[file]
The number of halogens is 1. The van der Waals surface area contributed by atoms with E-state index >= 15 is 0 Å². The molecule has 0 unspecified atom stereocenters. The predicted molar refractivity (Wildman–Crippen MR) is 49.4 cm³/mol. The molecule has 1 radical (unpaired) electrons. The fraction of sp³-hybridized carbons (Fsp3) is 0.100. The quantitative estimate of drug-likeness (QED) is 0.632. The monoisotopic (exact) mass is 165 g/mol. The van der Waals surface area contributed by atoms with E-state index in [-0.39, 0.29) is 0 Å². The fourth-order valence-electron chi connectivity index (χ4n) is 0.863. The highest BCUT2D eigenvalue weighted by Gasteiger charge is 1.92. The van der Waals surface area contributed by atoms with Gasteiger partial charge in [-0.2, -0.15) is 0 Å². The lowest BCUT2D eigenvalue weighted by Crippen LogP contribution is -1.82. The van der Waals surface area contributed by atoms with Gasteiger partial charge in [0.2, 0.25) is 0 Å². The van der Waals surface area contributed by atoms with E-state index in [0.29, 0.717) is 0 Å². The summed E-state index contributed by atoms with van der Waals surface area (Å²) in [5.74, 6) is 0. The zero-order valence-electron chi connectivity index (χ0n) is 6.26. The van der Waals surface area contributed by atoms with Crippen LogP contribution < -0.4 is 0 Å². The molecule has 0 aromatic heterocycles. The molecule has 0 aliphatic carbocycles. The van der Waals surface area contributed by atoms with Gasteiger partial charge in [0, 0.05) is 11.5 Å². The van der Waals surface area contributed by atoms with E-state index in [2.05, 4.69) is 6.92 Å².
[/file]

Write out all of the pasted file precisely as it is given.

The number of halogens is 1. The van der Waals surface area contributed by atoms with E-state index >= 15 is 0 Å². The molecule has 0 unspecified atom stereocenters. The predicted molar refractivity (Wildman–Crippen MR) is 49.4 cm³/mol. The molecule has 1 radical (unpaired) electrons. The fraction of sp³-hybridized carbons (Fsp3) is 0.100. The quantitative estimate of drug-likeness (QED) is 0.632. The monoisotopic (exact) mass is 165 g/mol. The van der Waals surface area contributed by atoms with E-state index in [-0.39, 0.29) is 0 Å². The fourth-order valence-electron chi connectivity index (χ4n) is 0.863. The highest BCUT2D eigenvalue weighted by Gasteiger charge is 1.92. The van der Waals surface area contributed by atoms with Gasteiger partial charge in [-0.2, -0.15) is 0 Å². The lowest BCUT2D eigenvalue weighted by Crippen LogP contribution is -1.82. The van der Waals surface area contributed by atoms with Gasteiger partial charge in [0.2, 0.25) is 0 Å². The van der Waals surface area contributed by atoms with E-state index in [0.29, 0.717) is 0 Å². The summed E-state index contributed by atoms with van der Waals surface area (Å²) in [5.74, 6) is 0. The zero-order valence-electron chi connectivity index (χ0n) is 6.26. The van der Waals surface area contributed by atoms with Crippen LogP contribution < -0.4 is 0 Å². The molecule has 0 aromatic heterocycles. The molecule has 0 aliphatic carbocycles. The van der Waals surface area contributed by atoms with Gasteiger partial charge in [0, 0.05) is 11.5 Å². The van der Waals surface area contributed by atoms with E-state index in [2.05, 4.69) is 6.92 Å².